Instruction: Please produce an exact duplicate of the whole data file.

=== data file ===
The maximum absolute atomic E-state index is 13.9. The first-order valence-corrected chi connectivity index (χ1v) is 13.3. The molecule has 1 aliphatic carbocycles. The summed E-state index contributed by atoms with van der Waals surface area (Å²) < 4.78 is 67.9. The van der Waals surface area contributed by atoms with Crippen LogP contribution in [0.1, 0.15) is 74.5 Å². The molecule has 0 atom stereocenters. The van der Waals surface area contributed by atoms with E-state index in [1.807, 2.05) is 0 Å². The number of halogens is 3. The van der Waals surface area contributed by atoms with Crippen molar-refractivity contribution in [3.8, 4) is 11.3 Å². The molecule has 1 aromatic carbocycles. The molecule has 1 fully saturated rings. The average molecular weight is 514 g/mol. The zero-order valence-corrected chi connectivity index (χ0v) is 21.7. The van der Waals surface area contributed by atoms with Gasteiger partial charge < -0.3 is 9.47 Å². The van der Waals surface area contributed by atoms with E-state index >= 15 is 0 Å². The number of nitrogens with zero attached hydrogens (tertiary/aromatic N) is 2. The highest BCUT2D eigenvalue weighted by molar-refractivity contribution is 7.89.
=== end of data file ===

The maximum absolute atomic E-state index is 13.9. The first-order valence-corrected chi connectivity index (χ1v) is 13.3. The molecule has 1 aliphatic carbocycles. The summed E-state index contributed by atoms with van der Waals surface area (Å²) < 4.78 is 67.9. The van der Waals surface area contributed by atoms with Crippen LogP contribution in [0.1, 0.15) is 74.5 Å². The molecule has 0 atom stereocenters. The van der Waals surface area contributed by atoms with E-state index in [1.807, 2.05) is 0 Å². The number of halogens is 3. The van der Waals surface area contributed by atoms with Crippen molar-refractivity contribution in [3.8, 4) is 11.3 Å². The molecule has 1 aromatic carbocycles. The molecule has 1 fully saturated rings. The average molecular weight is 514 g/mol. The zero-order valence-corrected chi connectivity index (χ0v) is 21.7. The van der Waals surface area contributed by atoms with Gasteiger partial charge < -0.3 is 9.47 Å². The van der Waals surface area contributed by atoms with E-state index >= 15 is 0 Å². The number of nitrogens with zero attached hydrogens (tertiary/aromatic N) is 2. The highest BCUT2D eigenvalue weighted by molar-refractivity contribution is 7.89.